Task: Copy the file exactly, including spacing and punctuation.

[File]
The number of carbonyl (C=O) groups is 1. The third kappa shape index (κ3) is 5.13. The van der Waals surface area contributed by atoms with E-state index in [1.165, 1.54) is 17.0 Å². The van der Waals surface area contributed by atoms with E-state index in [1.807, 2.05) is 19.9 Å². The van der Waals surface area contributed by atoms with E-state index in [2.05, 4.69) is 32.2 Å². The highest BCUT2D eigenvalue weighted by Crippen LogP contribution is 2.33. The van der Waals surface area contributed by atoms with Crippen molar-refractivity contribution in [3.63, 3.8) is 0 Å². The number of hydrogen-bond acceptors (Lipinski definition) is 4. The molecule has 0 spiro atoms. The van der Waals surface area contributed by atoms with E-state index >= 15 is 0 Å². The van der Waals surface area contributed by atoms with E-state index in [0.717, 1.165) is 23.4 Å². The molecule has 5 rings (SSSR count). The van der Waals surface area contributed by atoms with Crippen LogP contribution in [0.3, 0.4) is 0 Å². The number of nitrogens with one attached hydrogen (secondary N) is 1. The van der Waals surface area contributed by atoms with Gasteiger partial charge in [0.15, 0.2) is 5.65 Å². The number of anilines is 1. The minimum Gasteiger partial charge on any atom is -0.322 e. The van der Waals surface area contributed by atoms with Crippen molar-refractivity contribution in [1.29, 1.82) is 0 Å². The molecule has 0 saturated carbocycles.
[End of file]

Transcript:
The number of carbonyl (C=O) groups is 1. The third kappa shape index (κ3) is 5.13. The van der Waals surface area contributed by atoms with E-state index in [1.165, 1.54) is 17.0 Å². The van der Waals surface area contributed by atoms with E-state index in [1.807, 2.05) is 19.9 Å². The van der Waals surface area contributed by atoms with E-state index in [2.05, 4.69) is 32.2 Å². The highest BCUT2D eigenvalue weighted by Crippen LogP contribution is 2.33. The van der Waals surface area contributed by atoms with Crippen molar-refractivity contribution in [3.63, 3.8) is 0 Å². The number of hydrogen-bond acceptors (Lipinski definition) is 4. The molecule has 0 spiro atoms. The van der Waals surface area contributed by atoms with E-state index >= 15 is 0 Å². The van der Waals surface area contributed by atoms with E-state index in [0.717, 1.165) is 23.4 Å². The molecule has 5 rings (SSSR count). The van der Waals surface area contributed by atoms with Crippen LogP contribution in [0.3, 0.4) is 0 Å². The number of nitrogens with one attached hydrogen (secondary N) is 1. The van der Waals surface area contributed by atoms with Gasteiger partial charge in [0.15, 0.2) is 5.65 Å². The number of anilines is 1. The minimum Gasteiger partial charge on any atom is -0.322 e. The van der Waals surface area contributed by atoms with Crippen molar-refractivity contribution in [1.29, 1.82) is 0 Å². The molecule has 0 saturated carbocycles.